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Magical Muchin: a dessert of bananas and cheese baked in a leaf over hot coals.

Magical Muchin: a dessert of bananas and cheese baked in a leaf over hot coals. Photo: Roni

The very first time I ate Muchin, I fell in love. The rich sweetness of baked bananas, Lady Fingers to be precise, also called Chileanas and Horitos in Ecuador, blended with aromatic spices like anise and cinnamon, with fresh farm cheese in the middle and wrapped in a bijao leaf before being slowly baked over hot coals. It was love at first bite.

In the village where I live, muchin is a weekend treat. On Fridays, Saturdays and sometimes on Sundays, vendors sell this traditional coastal dessert on the street. It’s the perfect snack for late afternoon, though I’ve been known to buy two and eat them both for lunch accompanied by a fresh papaya juice.

Despite appearances, Muchin is very easy to make. The hardest part is the collection of bijao leaves. These broad leaf plants resemble banana tree leaves and have a white film on the back. The film is removed and the leaf subsequently sterilized by running it quickly over the flames of the cooking fire.

Muchin Recipe:

20 very ripe lady finger bananas, mashed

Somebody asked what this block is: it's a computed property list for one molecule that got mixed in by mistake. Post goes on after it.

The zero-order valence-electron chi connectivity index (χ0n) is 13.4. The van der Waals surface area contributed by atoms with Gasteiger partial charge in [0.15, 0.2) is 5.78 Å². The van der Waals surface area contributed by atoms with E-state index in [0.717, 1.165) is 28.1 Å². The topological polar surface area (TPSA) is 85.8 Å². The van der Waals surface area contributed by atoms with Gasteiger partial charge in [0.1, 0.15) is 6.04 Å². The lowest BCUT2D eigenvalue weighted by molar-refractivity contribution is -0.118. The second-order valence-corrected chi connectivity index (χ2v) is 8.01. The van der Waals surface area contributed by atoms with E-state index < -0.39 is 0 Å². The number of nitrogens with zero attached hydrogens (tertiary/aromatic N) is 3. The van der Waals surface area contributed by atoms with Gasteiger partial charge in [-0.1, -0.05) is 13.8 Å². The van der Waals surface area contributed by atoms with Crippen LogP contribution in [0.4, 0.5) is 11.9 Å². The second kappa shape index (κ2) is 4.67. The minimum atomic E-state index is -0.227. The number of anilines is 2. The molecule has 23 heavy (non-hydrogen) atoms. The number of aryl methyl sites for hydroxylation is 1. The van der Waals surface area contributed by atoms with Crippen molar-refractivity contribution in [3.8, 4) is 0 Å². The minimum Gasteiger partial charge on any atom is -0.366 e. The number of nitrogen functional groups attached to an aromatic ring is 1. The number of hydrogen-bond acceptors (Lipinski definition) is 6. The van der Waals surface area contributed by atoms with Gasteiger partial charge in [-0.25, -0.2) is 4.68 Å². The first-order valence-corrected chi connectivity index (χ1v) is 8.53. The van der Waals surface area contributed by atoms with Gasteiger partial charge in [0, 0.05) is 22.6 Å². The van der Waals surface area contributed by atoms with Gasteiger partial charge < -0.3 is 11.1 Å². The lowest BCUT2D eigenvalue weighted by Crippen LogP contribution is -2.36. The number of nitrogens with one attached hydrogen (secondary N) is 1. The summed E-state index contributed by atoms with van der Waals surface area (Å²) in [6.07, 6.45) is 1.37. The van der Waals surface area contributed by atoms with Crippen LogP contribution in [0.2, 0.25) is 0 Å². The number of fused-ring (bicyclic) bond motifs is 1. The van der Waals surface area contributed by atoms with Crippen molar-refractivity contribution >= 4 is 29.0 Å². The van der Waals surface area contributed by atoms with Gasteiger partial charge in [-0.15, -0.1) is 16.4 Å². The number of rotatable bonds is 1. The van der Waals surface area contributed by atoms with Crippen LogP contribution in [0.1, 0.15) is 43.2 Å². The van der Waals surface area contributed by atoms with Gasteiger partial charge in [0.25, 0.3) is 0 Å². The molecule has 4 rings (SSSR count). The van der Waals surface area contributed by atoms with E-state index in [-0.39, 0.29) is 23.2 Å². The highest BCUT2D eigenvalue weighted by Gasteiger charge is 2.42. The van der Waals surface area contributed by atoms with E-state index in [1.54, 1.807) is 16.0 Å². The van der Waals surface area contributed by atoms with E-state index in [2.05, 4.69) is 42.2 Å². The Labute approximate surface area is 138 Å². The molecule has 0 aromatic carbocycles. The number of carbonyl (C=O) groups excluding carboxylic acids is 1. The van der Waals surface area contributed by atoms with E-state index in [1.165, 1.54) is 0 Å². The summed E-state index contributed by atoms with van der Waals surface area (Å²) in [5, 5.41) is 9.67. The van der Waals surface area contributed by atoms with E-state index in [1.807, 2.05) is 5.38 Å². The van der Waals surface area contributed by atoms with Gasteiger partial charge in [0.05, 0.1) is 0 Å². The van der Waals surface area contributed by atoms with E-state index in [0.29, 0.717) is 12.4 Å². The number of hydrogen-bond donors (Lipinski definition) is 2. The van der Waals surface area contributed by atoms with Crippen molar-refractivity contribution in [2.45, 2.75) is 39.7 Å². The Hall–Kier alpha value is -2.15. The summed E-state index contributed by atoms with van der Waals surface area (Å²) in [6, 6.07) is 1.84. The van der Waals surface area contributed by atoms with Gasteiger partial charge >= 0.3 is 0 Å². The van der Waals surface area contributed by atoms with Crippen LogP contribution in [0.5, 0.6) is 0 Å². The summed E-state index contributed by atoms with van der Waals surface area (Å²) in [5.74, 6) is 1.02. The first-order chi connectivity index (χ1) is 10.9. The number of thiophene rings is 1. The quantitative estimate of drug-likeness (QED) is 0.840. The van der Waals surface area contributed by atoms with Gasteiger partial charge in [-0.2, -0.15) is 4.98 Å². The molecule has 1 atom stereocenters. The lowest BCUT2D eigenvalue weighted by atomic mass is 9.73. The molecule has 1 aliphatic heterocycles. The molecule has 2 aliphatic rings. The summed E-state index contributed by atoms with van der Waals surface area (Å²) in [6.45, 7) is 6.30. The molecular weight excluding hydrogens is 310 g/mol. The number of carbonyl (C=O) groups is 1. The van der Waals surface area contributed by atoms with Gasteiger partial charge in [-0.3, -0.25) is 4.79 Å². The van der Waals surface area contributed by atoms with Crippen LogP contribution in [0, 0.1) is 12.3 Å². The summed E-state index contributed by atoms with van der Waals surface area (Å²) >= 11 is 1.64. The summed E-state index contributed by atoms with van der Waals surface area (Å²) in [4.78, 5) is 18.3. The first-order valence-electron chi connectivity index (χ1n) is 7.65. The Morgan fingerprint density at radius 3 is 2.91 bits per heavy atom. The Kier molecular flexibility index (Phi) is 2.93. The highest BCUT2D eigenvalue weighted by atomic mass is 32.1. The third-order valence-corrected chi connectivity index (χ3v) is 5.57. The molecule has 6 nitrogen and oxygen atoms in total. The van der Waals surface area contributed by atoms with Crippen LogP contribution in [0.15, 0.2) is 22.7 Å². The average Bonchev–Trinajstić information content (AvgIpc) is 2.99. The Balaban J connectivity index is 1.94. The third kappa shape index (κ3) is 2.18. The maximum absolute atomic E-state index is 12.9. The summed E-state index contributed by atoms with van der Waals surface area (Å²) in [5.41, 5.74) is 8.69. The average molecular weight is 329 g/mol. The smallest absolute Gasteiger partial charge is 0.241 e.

3 very ripe common bananas, mashed
5 green plantain bananas, finely grated
1 cup butter (I use oil or lard to make it dairy-free)
1 cup plantain banana flour (or other wheat-free flour)
1 tbsp ground anise
1 tsp ground cinnamon
1 tsp ground nutmeg
1lb fresh farm cheese cut into long strips
4-6 large sterilized bijao leaves

Get the fire ready first so it has time to burn down to glowing coals. Cut the leaves, taking out the center stem, but saving it for the ties. Each bijao leaf is enough to make four muchins. Cut the stem into fine strips and put them aside. You will use these to tie the necks closed.

Mix the three types of bananas together, then add the butter and mix well. Sift in the flour and spices and blend well.

On each quarter of bijao leaf, place one large serving spoon of the banana mixture. Place a strip of cheese in the center.

Now, roll the leaf closed, carefully folding in the bottom end to make sure it’s well sealed. Tie the neck of the other end with the stem strips. Trim the rough ends before placing them over the coals to cook for 35-55 minutes.

They feel solid to the touch when cooked. Be careful when you unwrap the leaf, the muchin is extremely hot.

Buen Provecho!

Fancy a one-on-one cooking lesson in an Ecuadorian kitchen? Ask Footprints.

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